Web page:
The Jesus and Mary Chain's swooning debut Psychocandy seared through the underground and through the pop charts, shifting the role of noise within pop music forever. Post-punk and pro-confusion, Psychocandy became the sound of a generation poised on the brink of revolution, establishing Creation Records as a tastemaking entity in the process. The Scottish band's notorious live performances were both punishingly loud and riot-spurring, inevitably acting as socio-political commentary on tensions emergent in mid-1980s Britain. Through caustic clangs and feedback channeling the rage of the working-class who'd had enough, Psychocandy gestures toward the perverse pleasure in having your eardrums exploded and loudness as a politics within itself. Yet Psychocandy's blackened candy heart center - calling out to phantoms Candy and Honey with an unsettling charm - makes it a pop album to the core, and not unlike the sugarcoated sounds the Ronettes became famous for in the 1960s.
The Jesus and Mary Chain expertly carved out a place where depravity and sweetness entwined, emerging from the isolating underground of suburban Scotland grasping the distinct sound of a generation, apathetic and uncertain. The irresistible Psychocandy emerged as a clairvoyant account of struggle and sweetness that still causes us to grapple with pop music's relation to ourselves.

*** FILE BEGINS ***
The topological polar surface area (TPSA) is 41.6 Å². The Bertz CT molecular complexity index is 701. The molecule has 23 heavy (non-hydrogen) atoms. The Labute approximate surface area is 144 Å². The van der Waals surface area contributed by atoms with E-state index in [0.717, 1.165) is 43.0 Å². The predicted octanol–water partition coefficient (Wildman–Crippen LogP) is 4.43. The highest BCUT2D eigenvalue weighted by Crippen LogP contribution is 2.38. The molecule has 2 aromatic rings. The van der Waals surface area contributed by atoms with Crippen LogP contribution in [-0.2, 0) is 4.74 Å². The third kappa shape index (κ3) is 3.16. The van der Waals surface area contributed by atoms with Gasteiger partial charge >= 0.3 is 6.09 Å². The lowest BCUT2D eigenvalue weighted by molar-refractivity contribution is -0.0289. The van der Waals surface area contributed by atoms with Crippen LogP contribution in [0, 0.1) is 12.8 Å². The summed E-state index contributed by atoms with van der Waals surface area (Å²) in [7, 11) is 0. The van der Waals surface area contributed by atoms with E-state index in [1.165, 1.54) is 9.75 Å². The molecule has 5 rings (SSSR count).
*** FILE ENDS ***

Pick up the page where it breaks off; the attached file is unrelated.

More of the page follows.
The Jesus and Mary Chain's swooning debut Psychocandy seared through the underground and to the top of the pop charts, shifting the role of noise within pop music forever.
Introduction: Taste the Floor Chapter One: Never Understand Chapter Two: Just Like Honey Chapter Three: In a Hole Chapter Four: Sowing Seeds Chapter Five: Taste of Cindy Chapter Six: Some Candy Talking Chapter Seven: My Little Underground Chapter Eight: The Living End Chapter Nine: Cut Dead Chapter Ten: Inside Me Chapter Eleven: It's So Hard Chapter Twelve: Something's Wrong Chapter Thirteen: The Hardest Walk Chapter Fourteen: You Trip Me Up